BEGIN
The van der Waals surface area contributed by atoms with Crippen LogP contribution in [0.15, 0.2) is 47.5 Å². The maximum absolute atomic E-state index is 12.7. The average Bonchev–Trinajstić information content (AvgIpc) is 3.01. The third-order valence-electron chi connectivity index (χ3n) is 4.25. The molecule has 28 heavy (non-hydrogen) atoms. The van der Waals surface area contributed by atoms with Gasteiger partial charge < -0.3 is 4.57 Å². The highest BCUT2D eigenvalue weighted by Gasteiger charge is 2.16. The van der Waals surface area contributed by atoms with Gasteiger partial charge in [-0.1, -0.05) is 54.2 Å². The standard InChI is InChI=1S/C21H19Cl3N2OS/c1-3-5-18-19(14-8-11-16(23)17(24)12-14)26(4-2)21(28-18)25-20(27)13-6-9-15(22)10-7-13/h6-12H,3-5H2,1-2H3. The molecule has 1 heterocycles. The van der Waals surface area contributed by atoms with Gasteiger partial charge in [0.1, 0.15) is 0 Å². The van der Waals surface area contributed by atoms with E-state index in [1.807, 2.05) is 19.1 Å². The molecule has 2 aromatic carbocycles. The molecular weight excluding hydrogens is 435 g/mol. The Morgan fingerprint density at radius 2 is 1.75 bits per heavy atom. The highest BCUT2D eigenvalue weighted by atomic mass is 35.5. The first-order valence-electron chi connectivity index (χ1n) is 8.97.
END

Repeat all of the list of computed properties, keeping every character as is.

The van der Waals surface area contributed by atoms with Crippen LogP contribution in [0.15, 0.2) is 47.5 Å². The maximum absolute atomic E-state index is 12.7. The average Bonchev–Trinajstić information content (AvgIpc) is 3.01. The third-order valence-electron chi connectivity index (χ3n) is 4.25. The molecule has 28 heavy (non-hydrogen) atoms. The van der Waals surface area contributed by atoms with Gasteiger partial charge < -0.3 is 4.57 Å². The highest BCUT2D eigenvalue weighted by Gasteiger charge is 2.16. The van der Waals surface area contributed by atoms with Gasteiger partial charge in [-0.1, -0.05) is 54.2 Å². The standard InChI is InChI=1S/C21H19Cl3N2OS/c1-3-5-18-19(14-8-11-16(23)17(24)12-14)26(4-2)21(28-18)25-20(27)13-6-9-15(22)10-7-13/h6-12H,3-5H2,1-2H3. The molecule has 1 heterocycles. The van der Waals surface area contributed by atoms with Gasteiger partial charge in [0.1, 0.15) is 0 Å². The van der Waals surface area contributed by atoms with E-state index in [1.807, 2.05) is 19.1 Å². The molecule has 2 aromatic carbocycles. The molecular weight excluding hydrogens is 435 g/mol. The Morgan fingerprint density at radius 2 is 1.75 bits per heavy atom. The highest BCUT2D eigenvalue weighted by atomic mass is 35.5. The first-order valence-electron chi connectivity index (χ1n) is 8.97.